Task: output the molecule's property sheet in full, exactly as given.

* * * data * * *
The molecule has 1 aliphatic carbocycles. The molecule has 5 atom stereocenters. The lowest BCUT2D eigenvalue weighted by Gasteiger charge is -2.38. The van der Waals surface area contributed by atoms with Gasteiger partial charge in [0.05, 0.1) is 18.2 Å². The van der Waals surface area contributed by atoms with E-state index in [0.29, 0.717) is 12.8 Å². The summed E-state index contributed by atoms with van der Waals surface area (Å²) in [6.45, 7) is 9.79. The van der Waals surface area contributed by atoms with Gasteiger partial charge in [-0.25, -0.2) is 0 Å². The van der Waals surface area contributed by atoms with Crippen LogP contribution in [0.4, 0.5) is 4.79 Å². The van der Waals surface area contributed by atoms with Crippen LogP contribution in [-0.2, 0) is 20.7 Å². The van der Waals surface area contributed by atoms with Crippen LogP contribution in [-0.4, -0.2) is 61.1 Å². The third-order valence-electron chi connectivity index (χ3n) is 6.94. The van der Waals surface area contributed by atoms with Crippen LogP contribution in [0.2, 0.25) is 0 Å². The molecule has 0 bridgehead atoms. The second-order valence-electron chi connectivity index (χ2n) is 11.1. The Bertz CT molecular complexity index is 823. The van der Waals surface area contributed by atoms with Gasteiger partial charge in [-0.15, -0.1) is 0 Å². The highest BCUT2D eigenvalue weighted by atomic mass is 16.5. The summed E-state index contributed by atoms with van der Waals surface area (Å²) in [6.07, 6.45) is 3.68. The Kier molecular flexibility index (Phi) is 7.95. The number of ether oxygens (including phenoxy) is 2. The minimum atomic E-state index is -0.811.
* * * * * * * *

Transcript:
The molecule has 1 aliphatic carbocycles. The molecule has 5 atom stereocenters. The lowest BCUT2D eigenvalue weighted by Gasteiger charge is -2.38. The van der Waals surface area contributed by atoms with Gasteiger partial charge in [0.05, 0.1) is 18.2 Å². The van der Waals surface area contributed by atoms with E-state index in [0.29, 0.717) is 12.8 Å². The summed E-state index contributed by atoms with van der Waals surface area (Å²) in [6.45, 7) is 9.79. The van der Waals surface area contributed by atoms with Gasteiger partial charge in [-0.25, -0.2) is 0 Å². The van der Waals surface area contributed by atoms with Crippen LogP contribution in [0.4, 0.5) is 4.79 Å². The van der Waals surface area contributed by atoms with Crippen LogP contribution in [-0.2, 0) is 20.7 Å². The van der Waals surface area contributed by atoms with Crippen LogP contribution in [-0.4, -0.2) is 61.1 Å². The third-order valence-electron chi connectivity index (χ3n) is 6.94. The van der Waals surface area contributed by atoms with Crippen LogP contribution in [0.2, 0.25) is 0 Å². The molecule has 0 bridgehead atoms. The second-order valence-electron chi connectivity index (χ2n) is 11.1. The Bertz CT molecular complexity index is 823. The van der Waals surface area contributed by atoms with Gasteiger partial charge in [-0.15, -0.1) is 0 Å². The highest BCUT2D eigenvalue weighted by atomic mass is 16.5. The summed E-state index contributed by atoms with van der Waals surface area (Å²) in [6.07, 6.45) is 3.68. The Kier molecular flexibility index (Phi) is 7.95. The number of ether oxygens (including phenoxy) is 2. The minimum atomic E-state index is -0.811.